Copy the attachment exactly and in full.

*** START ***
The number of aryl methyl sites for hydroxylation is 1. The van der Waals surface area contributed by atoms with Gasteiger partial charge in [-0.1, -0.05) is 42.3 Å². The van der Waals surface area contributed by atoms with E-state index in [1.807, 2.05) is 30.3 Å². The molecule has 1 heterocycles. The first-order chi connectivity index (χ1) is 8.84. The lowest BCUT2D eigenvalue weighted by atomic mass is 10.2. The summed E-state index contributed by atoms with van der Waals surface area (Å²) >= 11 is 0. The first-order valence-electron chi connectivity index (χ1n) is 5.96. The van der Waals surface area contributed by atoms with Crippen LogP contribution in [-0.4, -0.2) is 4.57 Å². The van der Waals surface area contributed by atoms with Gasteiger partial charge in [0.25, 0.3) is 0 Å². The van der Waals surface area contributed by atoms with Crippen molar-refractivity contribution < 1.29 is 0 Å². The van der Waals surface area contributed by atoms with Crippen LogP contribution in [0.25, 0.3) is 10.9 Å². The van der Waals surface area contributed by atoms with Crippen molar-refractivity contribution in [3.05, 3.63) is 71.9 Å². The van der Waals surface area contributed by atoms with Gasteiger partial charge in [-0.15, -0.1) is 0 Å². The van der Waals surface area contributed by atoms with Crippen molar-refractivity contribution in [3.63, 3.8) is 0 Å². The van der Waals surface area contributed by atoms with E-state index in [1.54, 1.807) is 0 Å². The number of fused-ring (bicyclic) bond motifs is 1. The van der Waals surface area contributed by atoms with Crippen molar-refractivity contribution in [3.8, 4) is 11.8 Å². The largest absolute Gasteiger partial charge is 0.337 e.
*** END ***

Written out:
The number of aryl methyl sites for hydroxylation is 1. The van der Waals surface area contributed by atoms with Gasteiger partial charge in [-0.1, -0.05) is 42.3 Å². The van der Waals surface area contributed by atoms with E-state index in [1.807, 2.05) is 30.3 Å². The molecule has 1 heterocycles. The first-order chi connectivity index (χ1) is 8.84. The lowest BCUT2D eigenvalue weighted by atomic mass is 10.2. The summed E-state index contributed by atoms with van der Waals surface area (Å²) >= 11 is 0. The first-order valence-electron chi connectivity index (χ1n) is 5.96. The van der Waals surface area contributed by atoms with Crippen LogP contribution in [-0.4, -0.2) is 4.57 Å². The van der Waals surface area contributed by atoms with Gasteiger partial charge in [0.25, 0.3) is 0 Å². The van der Waals surface area contributed by atoms with Crippen molar-refractivity contribution < 1.29 is 0 Å². The van der Waals surface area contributed by atoms with Crippen LogP contribution in [0.25, 0.3) is 10.9 Å². The van der Waals surface area contributed by atoms with Crippen molar-refractivity contribution in [3.05, 3.63) is 71.9 Å². The van der Waals surface area contributed by atoms with Gasteiger partial charge in [-0.15, -0.1) is 0 Å². The van der Waals surface area contributed by atoms with Crippen molar-refractivity contribution in [3.63, 3.8) is 0 Å². The van der Waals surface area contributed by atoms with E-state index in [1.54, 1.807) is 0 Å². The number of fused-ring (bicyclic) bond motifs is 1. The van der Waals surface area contributed by atoms with Crippen molar-refractivity contribution in [3.8, 4) is 11.8 Å². The largest absolute Gasteiger partial charge is 0.337 e.